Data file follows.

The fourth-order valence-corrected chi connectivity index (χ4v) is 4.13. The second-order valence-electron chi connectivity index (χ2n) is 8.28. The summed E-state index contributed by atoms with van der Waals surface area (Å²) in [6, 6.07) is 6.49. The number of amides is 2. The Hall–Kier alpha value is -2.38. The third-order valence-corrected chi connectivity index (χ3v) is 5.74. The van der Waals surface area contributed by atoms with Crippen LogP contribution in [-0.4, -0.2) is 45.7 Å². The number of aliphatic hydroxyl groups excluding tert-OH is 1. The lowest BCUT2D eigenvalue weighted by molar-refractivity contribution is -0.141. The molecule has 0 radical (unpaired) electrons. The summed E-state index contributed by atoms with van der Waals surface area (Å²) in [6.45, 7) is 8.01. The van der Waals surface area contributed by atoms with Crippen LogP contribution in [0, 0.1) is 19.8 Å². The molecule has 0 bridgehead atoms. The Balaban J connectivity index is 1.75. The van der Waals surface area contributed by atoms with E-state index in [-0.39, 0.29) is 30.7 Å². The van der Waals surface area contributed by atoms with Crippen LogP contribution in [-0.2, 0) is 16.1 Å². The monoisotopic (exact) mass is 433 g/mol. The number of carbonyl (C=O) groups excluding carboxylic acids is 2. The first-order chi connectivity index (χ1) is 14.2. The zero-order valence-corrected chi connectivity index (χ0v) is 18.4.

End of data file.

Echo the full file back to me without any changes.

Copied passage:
The fourth-order valence-corrected chi connectivity index (χ4v) is 4.13. The second-order valence-electron chi connectivity index (χ2n) is 8.28. The summed E-state index contributed by atoms with van der Waals surface area (Å²) in [6, 6.07) is 6.49. The number of amides is 2. The Hall–Kier alpha value is -2.38. The third-order valence-corrected chi connectivity index (χ3v) is 5.74. The van der Waals surface area contributed by atoms with Crippen LogP contribution in [-0.4, -0.2) is 45.7 Å². The number of aliphatic hydroxyl groups excluding tert-OH is 1. The lowest BCUT2D eigenvalue weighted by molar-refractivity contribution is -0.141. The molecule has 0 radical (unpaired) electrons. The summed E-state index contributed by atoms with van der Waals surface area (Å²) in [6.45, 7) is 8.01. The van der Waals surface area contributed by atoms with Crippen LogP contribution in [0, 0.1) is 19.8 Å². The molecule has 0 bridgehead atoms. The Balaban J connectivity index is 1.75. The van der Waals surface area contributed by atoms with E-state index in [-0.39, 0.29) is 30.7 Å². The van der Waals surface area contributed by atoms with Crippen LogP contribution in [-0.2, 0) is 16.1 Å². The monoisotopic (exact) mass is 433 g/mol. The number of carbonyl (C=O) groups excluding carboxylic acids is 2. The first-order chi connectivity index (χ1) is 14.2. The zero-order valence-corrected chi connectivity index (χ0v) is 18.4.